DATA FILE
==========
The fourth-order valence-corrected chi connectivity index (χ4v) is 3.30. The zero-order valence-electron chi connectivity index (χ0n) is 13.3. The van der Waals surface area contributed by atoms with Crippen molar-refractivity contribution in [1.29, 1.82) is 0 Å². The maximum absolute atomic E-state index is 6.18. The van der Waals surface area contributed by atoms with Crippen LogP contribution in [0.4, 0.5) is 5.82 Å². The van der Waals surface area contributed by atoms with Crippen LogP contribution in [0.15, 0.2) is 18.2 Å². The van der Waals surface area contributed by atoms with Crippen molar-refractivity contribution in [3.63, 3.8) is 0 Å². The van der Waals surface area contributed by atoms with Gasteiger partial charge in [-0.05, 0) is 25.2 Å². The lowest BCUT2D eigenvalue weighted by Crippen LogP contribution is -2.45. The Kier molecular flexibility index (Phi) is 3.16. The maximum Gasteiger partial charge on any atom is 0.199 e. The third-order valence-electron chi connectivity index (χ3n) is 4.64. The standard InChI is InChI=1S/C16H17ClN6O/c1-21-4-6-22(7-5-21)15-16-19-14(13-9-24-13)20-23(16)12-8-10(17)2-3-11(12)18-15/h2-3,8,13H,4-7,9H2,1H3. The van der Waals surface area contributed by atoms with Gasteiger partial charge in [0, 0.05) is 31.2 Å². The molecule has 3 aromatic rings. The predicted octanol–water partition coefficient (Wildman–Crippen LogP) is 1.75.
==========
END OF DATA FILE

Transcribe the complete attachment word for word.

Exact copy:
The fourth-order valence-corrected chi connectivity index (χ4v) is 3.30. The zero-order valence-electron chi connectivity index (χ0n) is 13.3. The van der Waals surface area contributed by atoms with Crippen molar-refractivity contribution in [1.29, 1.82) is 0 Å². The maximum absolute atomic E-state index is 6.18. The van der Waals surface area contributed by atoms with Crippen LogP contribution in [0.4, 0.5) is 5.82 Å². The van der Waals surface area contributed by atoms with Crippen LogP contribution in [0.15, 0.2) is 18.2 Å². The van der Waals surface area contributed by atoms with Crippen molar-refractivity contribution in [3.63, 3.8) is 0 Å². The van der Waals surface area contributed by atoms with Gasteiger partial charge in [-0.05, 0) is 25.2 Å². The lowest BCUT2D eigenvalue weighted by Crippen LogP contribution is -2.45. The Kier molecular flexibility index (Phi) is 3.16. The maximum Gasteiger partial charge on any atom is 0.199 e. The third-order valence-electron chi connectivity index (χ3n) is 4.64. The standard InChI is InChI=1S/C16H17ClN6O/c1-21-4-6-22(7-5-21)15-16-19-14(13-9-24-13)20-23(16)12-8-10(17)2-3-11(12)18-15/h2-3,8,13H,4-7,9H2,1H3. The van der Waals surface area contributed by atoms with Gasteiger partial charge in [0, 0.05) is 31.2 Å². The molecule has 3 aromatic rings. The predicted octanol–water partition coefficient (Wildman–Crippen LogP) is 1.75.